Demand for biofuel products is expected to increase as the world seeks alternatives to fossil fuels. Currently, ethanol produced from Midwest corn is the most common biofuel product in the United States. The negative environmental effects caused by corn-based biofuel development include soil erosion, water quality impairment from pesticides and fertilizer, and demand for water for irrigation. The feedbacks of these environmental effects may cause local ecosystem changes. Biofuels produced from cellulosic feedstocks such as grasses, forest woody biomass, and agricultural and municipal wastes have lagged behind corn-based ethanol because the biochemistry of conversion is more complex. As the technical challenges are anticipated/predicted to be met in the near future, demand is expected to increase for cellulosic feedstocks as inputs to the refineries that produce biofuels. Our goal is to identify grasslands and marginal croplands that are suitable for growing cellulosic feedstock crops such as switchgrass (Panicum virgatum) while minimizing impacts on food production.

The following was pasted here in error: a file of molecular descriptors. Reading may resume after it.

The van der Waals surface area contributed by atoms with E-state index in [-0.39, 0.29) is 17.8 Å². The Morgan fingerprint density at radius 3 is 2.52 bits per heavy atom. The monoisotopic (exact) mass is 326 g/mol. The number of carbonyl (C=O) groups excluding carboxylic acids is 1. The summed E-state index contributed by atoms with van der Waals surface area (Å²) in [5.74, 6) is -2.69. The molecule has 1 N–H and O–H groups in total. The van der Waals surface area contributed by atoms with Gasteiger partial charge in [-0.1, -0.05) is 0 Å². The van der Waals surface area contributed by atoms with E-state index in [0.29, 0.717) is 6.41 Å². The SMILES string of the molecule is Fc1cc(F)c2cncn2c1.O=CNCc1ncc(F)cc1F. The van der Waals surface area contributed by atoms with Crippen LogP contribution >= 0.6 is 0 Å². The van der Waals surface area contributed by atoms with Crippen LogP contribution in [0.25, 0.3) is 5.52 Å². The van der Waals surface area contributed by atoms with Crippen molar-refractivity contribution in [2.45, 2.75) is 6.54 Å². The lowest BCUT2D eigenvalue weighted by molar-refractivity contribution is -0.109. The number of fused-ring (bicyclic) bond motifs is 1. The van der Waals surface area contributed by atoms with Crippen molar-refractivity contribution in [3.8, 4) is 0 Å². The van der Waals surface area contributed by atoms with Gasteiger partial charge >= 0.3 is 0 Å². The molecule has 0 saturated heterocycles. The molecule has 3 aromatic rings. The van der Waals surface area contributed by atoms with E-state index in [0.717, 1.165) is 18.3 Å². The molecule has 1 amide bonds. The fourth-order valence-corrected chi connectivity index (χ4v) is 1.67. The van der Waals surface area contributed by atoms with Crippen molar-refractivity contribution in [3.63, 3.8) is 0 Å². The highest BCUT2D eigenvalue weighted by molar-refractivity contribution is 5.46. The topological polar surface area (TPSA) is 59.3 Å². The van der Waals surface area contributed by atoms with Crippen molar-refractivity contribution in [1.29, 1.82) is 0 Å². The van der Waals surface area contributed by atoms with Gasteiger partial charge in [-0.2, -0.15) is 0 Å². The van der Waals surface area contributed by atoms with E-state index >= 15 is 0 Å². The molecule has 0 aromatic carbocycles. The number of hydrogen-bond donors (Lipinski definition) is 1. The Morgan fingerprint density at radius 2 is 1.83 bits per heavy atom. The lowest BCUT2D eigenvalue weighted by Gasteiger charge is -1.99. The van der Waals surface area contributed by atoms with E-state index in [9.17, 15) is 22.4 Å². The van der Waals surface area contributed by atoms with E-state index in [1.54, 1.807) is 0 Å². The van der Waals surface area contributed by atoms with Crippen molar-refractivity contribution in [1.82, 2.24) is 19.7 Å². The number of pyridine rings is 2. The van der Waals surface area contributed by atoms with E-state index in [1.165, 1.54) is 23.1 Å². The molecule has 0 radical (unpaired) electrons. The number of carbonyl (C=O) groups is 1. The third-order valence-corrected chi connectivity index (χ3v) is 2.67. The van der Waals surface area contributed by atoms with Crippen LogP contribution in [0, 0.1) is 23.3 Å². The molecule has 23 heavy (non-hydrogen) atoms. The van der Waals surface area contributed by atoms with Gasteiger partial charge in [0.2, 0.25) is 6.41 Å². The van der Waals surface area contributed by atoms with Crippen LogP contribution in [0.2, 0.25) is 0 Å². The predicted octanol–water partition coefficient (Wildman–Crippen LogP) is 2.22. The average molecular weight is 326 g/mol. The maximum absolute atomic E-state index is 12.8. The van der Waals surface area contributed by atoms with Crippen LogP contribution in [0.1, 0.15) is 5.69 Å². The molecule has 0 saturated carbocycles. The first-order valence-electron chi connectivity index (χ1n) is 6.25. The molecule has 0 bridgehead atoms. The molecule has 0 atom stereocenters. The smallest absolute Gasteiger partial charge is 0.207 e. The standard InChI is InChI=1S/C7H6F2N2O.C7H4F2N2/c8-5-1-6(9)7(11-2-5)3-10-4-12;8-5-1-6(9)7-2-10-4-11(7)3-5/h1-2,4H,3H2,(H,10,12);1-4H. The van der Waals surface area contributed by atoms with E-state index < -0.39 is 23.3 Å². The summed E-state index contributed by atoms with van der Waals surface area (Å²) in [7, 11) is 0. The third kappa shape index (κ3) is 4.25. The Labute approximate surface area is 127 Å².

Our initial study area is the grasslands of the Greater Platte River Basin (GPRB). We identify grasslands suitable for conversion to a switchgrass crop by selecting areas 1) that have consistent grassland productivity that is high or fairly high and 2) that have not had severe ecological disturbance (e.g., wildfire, floods, insects, and overgrazing). Our method, known as “dynamic monitoring of ecosystem performance” (Wylie et al., 2008), is able to separate the influence of year-to-year weather changes (e.g., drought) from disturbance changes (e.g., fire or overgrazing) to identify and map suitable areas. Our analysis uses satellite-derived growing season normalized difference vegetation index (GSN) data, weather data, biophysical and geophysical data, and ecosystem or land cover performance models. We make maps of areas that may be suitable for conversion from grassland to biofuel feedstocks. Results from this study provide information to assist land managers and decision makers make optimal land use decisions for cellulosic biofuel development and sustainability. We have done preliminary work to evaluate the potential conversion of marginal croplands to switchgrass. Future work will extend the study area to the Northern Great Plains.
|Figure 1. Location of the Greater Platte River Basin (inside the blue outline) and the land cover types as identified in the National Land Cover Database (NLCD) 2001. Grasslands are shown in light yellow and cultivated crops are shown in brown (Homer et al., 2004). |